Today the Office for National Statistics released the latest teenage pregnancy data for 2008 and Ed Balls, Secretary of State for Children, Schools and Families, announced the continuation of the Teenage Pregnancy Strategy in England.
Since 1998 teenage pregnancy rates for under 18s have reduced by 13.3% to 40.4 per 1,000 for 2008. This is good news and we now need to continue doing what we know works; improving access to sexual health services, good quality sex and relationships education in school and the community and supporting parents to talk to their children about relationships.
I really welcome the refresh of the Teenage Pregnancy Strategy and the renewed commitment to young people’s sexual health. There is some excellent work taking place in some areas and what we need to do now is to learn from those areas who have seen the biggest decreases and make that excellent work the standard for all teenage pregnancy programmes.
Yesterday the Children, Schools and Families Bill which includes making Personal, Social, Health and Economic (PSHE) Education statutory completed its report stage and third reading in the House of Commons.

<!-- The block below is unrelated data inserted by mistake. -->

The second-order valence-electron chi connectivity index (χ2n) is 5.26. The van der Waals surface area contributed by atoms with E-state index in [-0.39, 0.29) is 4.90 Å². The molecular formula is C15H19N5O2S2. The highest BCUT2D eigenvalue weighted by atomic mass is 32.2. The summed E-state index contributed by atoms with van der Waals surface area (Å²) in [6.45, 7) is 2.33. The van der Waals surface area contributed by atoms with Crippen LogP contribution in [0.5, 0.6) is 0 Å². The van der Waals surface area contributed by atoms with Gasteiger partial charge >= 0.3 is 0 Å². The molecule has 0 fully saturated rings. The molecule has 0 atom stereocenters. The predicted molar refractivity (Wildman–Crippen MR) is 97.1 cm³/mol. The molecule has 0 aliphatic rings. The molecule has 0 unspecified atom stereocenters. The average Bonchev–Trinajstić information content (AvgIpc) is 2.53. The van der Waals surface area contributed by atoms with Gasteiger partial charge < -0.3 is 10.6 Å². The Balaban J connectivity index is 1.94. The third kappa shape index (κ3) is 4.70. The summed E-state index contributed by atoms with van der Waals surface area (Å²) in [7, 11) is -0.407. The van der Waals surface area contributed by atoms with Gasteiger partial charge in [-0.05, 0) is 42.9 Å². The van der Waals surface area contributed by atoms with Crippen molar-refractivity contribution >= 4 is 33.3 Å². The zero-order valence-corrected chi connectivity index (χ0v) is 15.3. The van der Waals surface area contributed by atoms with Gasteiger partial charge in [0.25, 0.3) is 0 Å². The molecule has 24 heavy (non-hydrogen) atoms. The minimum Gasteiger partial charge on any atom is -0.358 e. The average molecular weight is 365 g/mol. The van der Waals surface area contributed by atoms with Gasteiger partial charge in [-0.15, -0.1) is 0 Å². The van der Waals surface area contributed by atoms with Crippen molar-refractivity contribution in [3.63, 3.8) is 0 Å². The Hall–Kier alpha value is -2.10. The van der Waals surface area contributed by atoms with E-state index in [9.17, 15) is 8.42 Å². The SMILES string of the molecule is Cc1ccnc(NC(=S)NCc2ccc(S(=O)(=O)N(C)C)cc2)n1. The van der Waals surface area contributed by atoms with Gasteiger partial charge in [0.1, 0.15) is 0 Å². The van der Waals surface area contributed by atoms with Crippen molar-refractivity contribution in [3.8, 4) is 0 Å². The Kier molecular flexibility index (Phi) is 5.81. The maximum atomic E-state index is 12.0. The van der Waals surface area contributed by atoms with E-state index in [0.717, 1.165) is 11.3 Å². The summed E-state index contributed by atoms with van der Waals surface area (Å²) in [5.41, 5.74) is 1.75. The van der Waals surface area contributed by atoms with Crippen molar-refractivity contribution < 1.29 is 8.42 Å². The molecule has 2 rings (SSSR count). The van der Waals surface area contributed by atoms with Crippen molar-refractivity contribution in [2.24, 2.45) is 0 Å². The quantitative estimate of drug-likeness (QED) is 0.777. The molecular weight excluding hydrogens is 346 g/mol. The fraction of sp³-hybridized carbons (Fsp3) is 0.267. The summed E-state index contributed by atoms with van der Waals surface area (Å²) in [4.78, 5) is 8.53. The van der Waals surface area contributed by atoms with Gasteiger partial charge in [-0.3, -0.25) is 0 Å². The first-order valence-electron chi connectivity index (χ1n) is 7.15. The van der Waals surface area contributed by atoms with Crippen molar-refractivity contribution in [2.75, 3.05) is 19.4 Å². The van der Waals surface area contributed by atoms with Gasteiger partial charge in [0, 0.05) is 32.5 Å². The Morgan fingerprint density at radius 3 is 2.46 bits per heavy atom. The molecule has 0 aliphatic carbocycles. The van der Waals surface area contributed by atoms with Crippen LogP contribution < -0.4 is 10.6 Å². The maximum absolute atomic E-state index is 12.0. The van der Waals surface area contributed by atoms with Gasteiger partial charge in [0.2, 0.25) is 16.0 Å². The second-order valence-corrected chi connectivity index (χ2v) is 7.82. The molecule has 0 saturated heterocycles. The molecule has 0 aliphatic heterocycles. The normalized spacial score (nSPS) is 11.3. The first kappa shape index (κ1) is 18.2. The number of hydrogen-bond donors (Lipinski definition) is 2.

We eagerly await its progress through the House of Lords and the Bill receiving Royal Assent before it becomes law. Making PSHE Education statutory will provide a clear framework and ensure that it will be inclusive of every child and young person combining legal/civil rights, health, and cultural and religious perspectives.
Every day at Brook we see young people whose education about relationships and sex has not been good enough. For too long young people have been saying that the sex education they receive is too little, too late and too biological because schools are only required to teach what is in the science curriculum. Statutory PSHE will mean that all children and young people will receive the education and information they are entitled to.